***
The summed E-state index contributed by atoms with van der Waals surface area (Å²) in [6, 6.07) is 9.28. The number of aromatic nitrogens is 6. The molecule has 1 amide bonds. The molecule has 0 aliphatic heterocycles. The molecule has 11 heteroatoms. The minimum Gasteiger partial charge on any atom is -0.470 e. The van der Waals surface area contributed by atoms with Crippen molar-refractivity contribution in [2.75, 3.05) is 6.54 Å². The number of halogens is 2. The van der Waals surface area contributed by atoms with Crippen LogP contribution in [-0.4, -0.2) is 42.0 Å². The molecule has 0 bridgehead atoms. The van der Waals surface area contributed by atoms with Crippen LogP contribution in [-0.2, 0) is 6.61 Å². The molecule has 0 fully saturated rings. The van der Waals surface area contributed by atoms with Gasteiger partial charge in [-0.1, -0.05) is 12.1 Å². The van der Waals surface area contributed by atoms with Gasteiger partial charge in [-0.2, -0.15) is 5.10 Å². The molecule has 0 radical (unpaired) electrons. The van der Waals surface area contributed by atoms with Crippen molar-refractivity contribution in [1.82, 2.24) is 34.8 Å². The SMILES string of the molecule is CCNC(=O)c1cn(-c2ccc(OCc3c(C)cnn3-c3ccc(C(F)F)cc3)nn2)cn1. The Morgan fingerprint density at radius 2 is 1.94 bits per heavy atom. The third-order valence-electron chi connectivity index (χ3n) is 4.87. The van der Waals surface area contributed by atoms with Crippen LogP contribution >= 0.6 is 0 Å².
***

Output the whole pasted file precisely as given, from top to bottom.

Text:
The summed E-state index contributed by atoms with van der Waals surface area (Å²) in [6, 6.07) is 9.28. The number of aromatic nitrogens is 6. The molecule has 1 amide bonds. The molecule has 0 aliphatic heterocycles. The molecule has 11 heteroatoms. The minimum Gasteiger partial charge on any atom is -0.470 e. The van der Waals surface area contributed by atoms with Crippen molar-refractivity contribution in [2.75, 3.05) is 6.54 Å². The number of halogens is 2. The van der Waals surface area contributed by atoms with Crippen LogP contribution in [-0.4, -0.2) is 42.0 Å². The molecule has 0 bridgehead atoms. The van der Waals surface area contributed by atoms with Crippen LogP contribution in [-0.2, 0) is 6.61 Å². The molecule has 0 fully saturated rings. The van der Waals surface area contributed by atoms with Gasteiger partial charge in [-0.1, -0.05) is 12.1 Å². The van der Waals surface area contributed by atoms with Gasteiger partial charge in [-0.2, -0.15) is 5.10 Å². The molecule has 0 radical (unpaired) electrons. The van der Waals surface area contributed by atoms with Crippen molar-refractivity contribution in [1.82, 2.24) is 34.8 Å². The SMILES string of the molecule is CCNC(=O)c1cn(-c2ccc(OCc3c(C)cnn3-c3ccc(C(F)F)cc3)nn2)cn1. The Morgan fingerprint density at radius 2 is 1.94 bits per heavy atom. The third-order valence-electron chi connectivity index (χ3n) is 4.87. The van der Waals surface area contributed by atoms with Crippen LogP contribution >= 0.6 is 0 Å².